Cardiac tamponade occurs when fluid builds up between the heart muscle and the surrounding tissue called the pericardium. This fluid compresses the heart. Because of this, enough blood cannot be pumped in and out of the heart.
This condition can be life-threatening. Cardiac tamponade can be treated, but it can return after treatment.
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Symptoms vary from mild to severe. They typically include one or more of the following:
- Fatigue or drowsiness
- Shortness of breath, rapid breathing, or difficulty breathing
- That extends to the neck, shoulders, or abdomen
- Sharp or stabbing pain
- Pain that is worsened by coughing or deep breathing
- Discomfort that can be relieved by sitting upright or leaning forward
- Swelling of the abdomen, veins in the arms or legs, or other areas
- Pale skin, or skin that is blue- or gray-tinted
- Rapid heartbeat
- Anxiety or restlessness
- Feeling of weakness
- General discomfort
Your doctor will ask about your symptoms and medical history. A physical exam will be done. If you have a significant change in blood pressure between breaths, this is one way your doctor will diagnose this condition.
Imaging tests to evaluate the heart and surrounding structures may include:
- Chest x-ray
- CT scan
- MRI scan
- Coronary angiography
Your doctor may need to test your heart activity. This can be done with:
- Cardiac catheterization
Cardiac tamponade is a serious condition. It can be life-threatening and requires immediate hospitalization and treatment.
Treatments are given to:
- Relieve symptoms
- Improve heart function
- Save the person's life
Treatments that are given for cardiac tamponade include:
- Pericardiocentesis—a procedure to drain the fluid around the heart
- Fluids to maintain normal blood pressure
- Antibiotics to fight bacterial infection
- Medications to help increase blood pressure to normal levels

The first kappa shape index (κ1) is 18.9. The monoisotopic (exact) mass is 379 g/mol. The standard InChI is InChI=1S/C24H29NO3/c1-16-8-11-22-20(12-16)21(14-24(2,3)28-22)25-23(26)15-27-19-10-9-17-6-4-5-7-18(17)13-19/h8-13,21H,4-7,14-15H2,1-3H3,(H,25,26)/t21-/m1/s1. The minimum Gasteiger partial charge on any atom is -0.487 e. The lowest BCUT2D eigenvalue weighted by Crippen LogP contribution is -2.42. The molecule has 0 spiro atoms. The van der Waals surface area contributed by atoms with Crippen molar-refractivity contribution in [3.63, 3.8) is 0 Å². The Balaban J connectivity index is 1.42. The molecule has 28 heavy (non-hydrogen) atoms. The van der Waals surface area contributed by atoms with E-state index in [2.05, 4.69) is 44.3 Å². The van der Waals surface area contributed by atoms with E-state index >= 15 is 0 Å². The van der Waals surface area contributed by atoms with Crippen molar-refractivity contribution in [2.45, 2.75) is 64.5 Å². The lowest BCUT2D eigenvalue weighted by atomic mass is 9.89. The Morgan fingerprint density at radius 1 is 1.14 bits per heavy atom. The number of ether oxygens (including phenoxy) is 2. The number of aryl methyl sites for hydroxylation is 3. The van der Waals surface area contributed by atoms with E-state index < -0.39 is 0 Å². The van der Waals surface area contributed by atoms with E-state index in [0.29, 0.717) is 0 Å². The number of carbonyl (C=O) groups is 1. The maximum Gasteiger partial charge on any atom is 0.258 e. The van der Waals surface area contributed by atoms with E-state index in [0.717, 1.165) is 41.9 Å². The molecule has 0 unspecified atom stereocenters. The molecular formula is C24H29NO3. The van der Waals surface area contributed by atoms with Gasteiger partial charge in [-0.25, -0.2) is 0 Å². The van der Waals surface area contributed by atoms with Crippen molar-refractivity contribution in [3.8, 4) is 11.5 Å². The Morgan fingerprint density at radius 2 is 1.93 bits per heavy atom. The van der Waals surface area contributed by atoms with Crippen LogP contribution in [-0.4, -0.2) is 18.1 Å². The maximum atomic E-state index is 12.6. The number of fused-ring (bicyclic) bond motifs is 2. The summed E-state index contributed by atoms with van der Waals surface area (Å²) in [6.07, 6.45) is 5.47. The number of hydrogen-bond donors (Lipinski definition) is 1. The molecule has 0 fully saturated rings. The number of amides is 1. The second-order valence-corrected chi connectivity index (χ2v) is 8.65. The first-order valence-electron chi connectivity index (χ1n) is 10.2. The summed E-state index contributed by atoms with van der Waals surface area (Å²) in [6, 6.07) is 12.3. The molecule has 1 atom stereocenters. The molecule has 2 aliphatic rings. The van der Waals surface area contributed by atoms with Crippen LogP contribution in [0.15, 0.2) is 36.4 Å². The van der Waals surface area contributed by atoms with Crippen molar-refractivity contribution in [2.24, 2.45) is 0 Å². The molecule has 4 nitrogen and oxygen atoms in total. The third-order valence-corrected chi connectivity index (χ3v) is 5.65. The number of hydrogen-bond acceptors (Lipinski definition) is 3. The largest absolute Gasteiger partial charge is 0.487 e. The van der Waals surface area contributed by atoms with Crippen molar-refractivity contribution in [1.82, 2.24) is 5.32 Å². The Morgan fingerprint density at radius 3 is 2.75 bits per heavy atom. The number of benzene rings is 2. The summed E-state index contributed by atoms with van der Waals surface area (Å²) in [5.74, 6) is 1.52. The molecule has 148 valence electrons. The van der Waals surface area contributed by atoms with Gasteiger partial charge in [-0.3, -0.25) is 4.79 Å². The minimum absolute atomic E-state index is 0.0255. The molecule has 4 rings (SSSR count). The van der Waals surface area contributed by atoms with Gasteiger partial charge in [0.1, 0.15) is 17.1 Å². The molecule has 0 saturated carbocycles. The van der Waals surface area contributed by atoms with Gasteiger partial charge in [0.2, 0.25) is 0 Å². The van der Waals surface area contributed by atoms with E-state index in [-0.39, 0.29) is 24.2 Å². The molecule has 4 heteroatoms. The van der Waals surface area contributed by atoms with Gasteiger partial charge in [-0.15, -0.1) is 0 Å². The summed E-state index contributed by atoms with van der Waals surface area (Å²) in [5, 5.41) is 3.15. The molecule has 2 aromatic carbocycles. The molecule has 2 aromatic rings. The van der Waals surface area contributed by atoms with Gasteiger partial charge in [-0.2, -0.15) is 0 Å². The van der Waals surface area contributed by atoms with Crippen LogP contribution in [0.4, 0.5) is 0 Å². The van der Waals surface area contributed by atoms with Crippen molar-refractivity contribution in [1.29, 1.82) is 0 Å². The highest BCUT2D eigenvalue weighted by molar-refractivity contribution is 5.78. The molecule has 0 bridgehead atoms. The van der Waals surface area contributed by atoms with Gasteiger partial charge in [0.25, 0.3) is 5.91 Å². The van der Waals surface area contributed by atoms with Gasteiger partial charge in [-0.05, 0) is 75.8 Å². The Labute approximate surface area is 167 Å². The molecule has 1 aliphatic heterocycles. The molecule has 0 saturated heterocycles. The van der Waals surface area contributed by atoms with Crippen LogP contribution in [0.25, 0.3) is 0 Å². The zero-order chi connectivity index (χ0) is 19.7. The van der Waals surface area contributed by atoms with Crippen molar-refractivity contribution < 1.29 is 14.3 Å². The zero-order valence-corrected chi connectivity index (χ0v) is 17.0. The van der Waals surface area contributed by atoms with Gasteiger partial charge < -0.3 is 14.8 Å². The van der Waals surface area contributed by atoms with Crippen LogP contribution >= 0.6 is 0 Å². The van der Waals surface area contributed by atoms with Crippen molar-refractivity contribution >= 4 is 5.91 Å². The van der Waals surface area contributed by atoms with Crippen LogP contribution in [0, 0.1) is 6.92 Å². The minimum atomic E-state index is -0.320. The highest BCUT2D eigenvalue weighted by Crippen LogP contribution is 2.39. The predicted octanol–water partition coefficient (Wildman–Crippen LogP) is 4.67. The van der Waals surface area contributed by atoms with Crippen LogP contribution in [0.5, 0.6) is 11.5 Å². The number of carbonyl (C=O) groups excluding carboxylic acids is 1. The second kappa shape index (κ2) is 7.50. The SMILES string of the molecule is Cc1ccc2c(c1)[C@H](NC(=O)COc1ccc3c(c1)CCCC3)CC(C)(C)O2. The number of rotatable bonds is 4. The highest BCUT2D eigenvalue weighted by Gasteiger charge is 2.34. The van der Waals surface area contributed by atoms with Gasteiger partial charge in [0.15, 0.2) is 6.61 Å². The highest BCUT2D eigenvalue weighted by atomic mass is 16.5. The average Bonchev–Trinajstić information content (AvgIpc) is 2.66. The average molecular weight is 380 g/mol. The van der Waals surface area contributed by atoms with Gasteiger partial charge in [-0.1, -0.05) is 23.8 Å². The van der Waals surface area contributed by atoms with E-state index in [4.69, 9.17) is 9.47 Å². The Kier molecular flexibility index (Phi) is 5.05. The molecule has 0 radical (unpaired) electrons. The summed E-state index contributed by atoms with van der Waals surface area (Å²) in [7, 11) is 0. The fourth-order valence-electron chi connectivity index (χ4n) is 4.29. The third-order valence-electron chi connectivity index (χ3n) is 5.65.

- Oxygen to reduce workload on the heart
- Surgery to remove or cut part of the pericardium
This content is reviewed regularly and is updated when new and relevant evidence is made available. This information is neither intended nor implied to be a substitute for professional medical advice. Always seek the advice of your physician or other qualified health provider prior to starting any new treatment or with questions regarding a medical condition.
Edits to original content made by Denver Health.
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a (Tamponade; Pericardial Tamponade)
American Heart Association http://www.heart.org
National Heart, Lung, and Blood Institute https://www.nhlbi.nih.gov
Health Canada https://www.canada.ca
Heart and Stroke Foundation of Canada http://www.heartandstroke.ca
Cardiac tamponade. Merck Manual Professional Version website. Available at: http://www.merckmanuals.com/professional/injuries-poisoning/thoracic-trauma/cardiac-tamponade. Updated January 2017. Accessed November 30, 2017.
Explore pericarditis. National Heart Lung and Blood Institute website. Available at: https://www.nhlbi.nih.gov/health/health-topics/topics/peri. Updated September 26, 2012. Accessed November 30, 2017.
Pericardial effusion and tamponade. EBSCO DynaMed website. Available at: http://www.dynamed.com/topics/dmp~AN~T114102/Pericardial-effusion-and-tamponade . Updated June 15, 2017. Accessed November 30, 2017.